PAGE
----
Three years later, Marilyn returned to Manhattan to promote Monkey Business, a 2Oth Century-Fox comedy co-starring Cary Grant and Ginger Rogers. By this time, Marilyn’s career was on a rapid ascent and gossip columnists began linking her romantically to New York’s favorite son, Yankee outfielder Joe DiMaggio. Their every move was chronicled, from Toots Shor’s and El Morocco to The Stork Club, which are all long-closed. Never publicityshy, Marilyn held a press conference to stop the speculation. The move was a success as she charmed the proverbial pants off even the most hard-boiled reporter. In 1954, DiMaggio hit the biggest homer of his life by taking Marilyn’s hand in marriage in his hometown of San Francisco. A few months later, with the honeymoon barely a memory, the couple checked into New York’s St. Regis Hotel for an extended stay while Marilyn filmed Billy Wilder’s comedy, The Seven Year Itch. For the movie, some exteriors were shot in front of an Upper East Side apartment house at 164 E 61st St. In exchange for granting the crew permission to shoot on his premises, the building owner was paid with a case of Scotch whiskey. The location shoot attracted a huge crowd, but that was nothing compared to the thousands of paparazzi and oglers who gathered outside the now defunct TransLux Theater (E 52nd. & Lexington Ave.) during the wee hours and witnessed a stellar moment in motion picture history: The bombshell struck a provocative pose above a breezy subway grate, and her white pleated skirt (created by Hollywood costume designer, William Travella) billowed up around her waist. Perhaps the only onlooker who wasn’t wowed was her husband. In fact, DiMaggio was livid, and he felt his new wife was making a “spectacle” of herself. “Joltin’ Joe” (as Yankee fans affectionately called him) left for Los Angeles in a huff, convinced that Marilyn would never quit the biz and settle down. Three weeks later, after only nine months of wedlock, the couple filed for divorce. Although she was now considered the biggest star in the world and a first-rate comedienne, 20th Century Fox continued to cast Marilyn in one-dimensional dumbblonde roles. Frustrated, she broke her studio contract and took refuge in a suite at the Waldorf-Astoria. There, she announced her desire to be taken seriously as an actress: “I don’t want to play sex roles anymore. I’m tired of being known as the girl with the shape.” Soon, Marilyn, moved into a swanky apartment at 2 Sutton Place and began her quest for intellectual and artistic excellence by studying with famed acting coach Lee Strasberg, head of the prestigious Actors Studio. Still, she maintained her sense of humor and continued to be seen around town: dining and sipping Dom Perignon (1953) at Sardi’s, The 21 Club, and The Four Seasons. And wherever she went, a media blitz followed. At Ringling Brothers, Barnum, and Bailey Circus (in Madison Square Garden), for example, the grandstands went wild as a scantily-clad Marilyn rode a “pink” elephant during a shed that image forever, Marilyn scoured Greenwich Village bookstores for volumes Miller suggested she read-Leaves of Grass, The Prophet, Letters to a Young Poet, The Little Prince. Marilyn revered her husband, as well as his home in Brooklyn Heights. She walked arm-in-arm with the playwright around the tree-lined neighborhood and listened intently to his boyhood memories. Having been abandoned and abused as a child, and shuttled between 10 sets of uncaring foster parents, the new Mrs. Miller adored her husband’s warm family. “Brooklyn became Nirvana to her,” said a friend, Norman Rosten. “It was her true home.” The pair later moved into a luxury apartment at 444 E. 57 th St., and locals often saw them strolling or bicycling around Central Park. Photographers show Marilyn rowing a boat on Central Park Lake, riding uptown on the Lexington Avenue subway, and leaning into a convertible to kiss hubby before heading to the midtown stores. Shopping with Marilyn, recalls her Brooklyn friend and part-time secretary Hedda Rosten, was “an adventure.” She was famous for sweeping into her favorite stores-Bloomingdale’s, Saks Fifth Avenue, and Bonwit Teller (now the site of Trump Tower)-and trying on dress after dress. Saleswomen were aghast when the star disrobed. There was Marilyn Monroe in the flesh- sans underwear.”Those lines and ridges in undergarments-girdles and bras are unnatural-they distort a girl,” Marilyn said of her decision to go without. Store staff often objected when she wanted to return those clothes to the rack. So Miss M simply bought them all. After her five year marriage to Miller ended, Marilyn bought a home in LA but kept her E. 57th St. flat, saying she was “sewn into” the fabric of the cityscape. A year later, Marilyn was back in New York making an appearance in Madison Square Garden. But this time, instead of riding atop an elephant, she was on stage in a glittery, flesh colored Jean Louis gown, singing “Happy Birthday, Mr. President” to John F. Kennedy-her final New York performance. Three months later, Marilyn Monroe died in her LA home. Thank you for the memories, Norma Jean. New York will never forget you.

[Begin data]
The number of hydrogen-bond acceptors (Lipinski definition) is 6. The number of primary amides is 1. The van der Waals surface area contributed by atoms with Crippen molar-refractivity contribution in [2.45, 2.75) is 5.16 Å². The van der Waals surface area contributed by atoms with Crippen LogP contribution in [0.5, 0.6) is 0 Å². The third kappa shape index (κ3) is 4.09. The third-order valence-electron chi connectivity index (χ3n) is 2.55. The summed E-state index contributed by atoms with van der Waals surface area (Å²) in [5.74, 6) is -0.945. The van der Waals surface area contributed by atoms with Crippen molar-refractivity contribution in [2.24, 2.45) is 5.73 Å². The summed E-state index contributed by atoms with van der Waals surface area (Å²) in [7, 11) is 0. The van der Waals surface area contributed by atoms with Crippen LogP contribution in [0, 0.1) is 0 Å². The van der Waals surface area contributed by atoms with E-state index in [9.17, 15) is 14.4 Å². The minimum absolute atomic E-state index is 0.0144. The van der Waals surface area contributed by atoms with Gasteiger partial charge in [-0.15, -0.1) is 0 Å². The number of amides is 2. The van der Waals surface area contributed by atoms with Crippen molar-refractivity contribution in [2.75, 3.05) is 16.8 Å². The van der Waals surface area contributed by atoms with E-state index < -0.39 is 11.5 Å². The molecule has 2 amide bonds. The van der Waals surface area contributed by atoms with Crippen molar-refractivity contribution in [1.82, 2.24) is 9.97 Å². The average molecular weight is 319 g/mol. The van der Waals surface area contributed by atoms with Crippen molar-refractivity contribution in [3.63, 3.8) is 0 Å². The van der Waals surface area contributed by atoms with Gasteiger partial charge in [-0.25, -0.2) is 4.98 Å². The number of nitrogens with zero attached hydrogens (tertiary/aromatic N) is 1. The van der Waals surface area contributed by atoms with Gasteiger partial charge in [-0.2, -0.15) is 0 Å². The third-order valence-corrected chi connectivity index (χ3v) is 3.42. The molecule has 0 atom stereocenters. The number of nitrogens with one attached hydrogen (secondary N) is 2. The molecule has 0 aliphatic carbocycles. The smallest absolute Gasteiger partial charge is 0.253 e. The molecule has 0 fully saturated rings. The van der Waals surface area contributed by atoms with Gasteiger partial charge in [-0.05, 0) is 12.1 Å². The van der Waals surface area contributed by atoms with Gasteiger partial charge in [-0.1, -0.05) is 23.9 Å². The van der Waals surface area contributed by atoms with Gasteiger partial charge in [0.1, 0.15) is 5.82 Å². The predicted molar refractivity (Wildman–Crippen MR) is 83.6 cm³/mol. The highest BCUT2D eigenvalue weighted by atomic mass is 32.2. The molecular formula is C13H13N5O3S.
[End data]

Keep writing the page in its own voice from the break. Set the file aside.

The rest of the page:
She struck a provocative pose above a breezy Midtown subway grate, and oglers glimpsed a stellar moment in motion picture history.
benefit. Between press frenzies, Marilyn strived to improve her acting. With the help of Strasberg, she gave one of her finest performances ever in the film-version of William Inge’s play, Bus Stop. By 1956, her social circles were far more highbrow than those she left behind in Hollywood, and she met and married a member of the liberal New York intelligentsia-playwright Arthur Miller. Defending Miller’s decision to take her hand in marriage, Marilyn remarked, “He wouldn’t have married me if I had been nothing but a dumb blonde.” Desperate to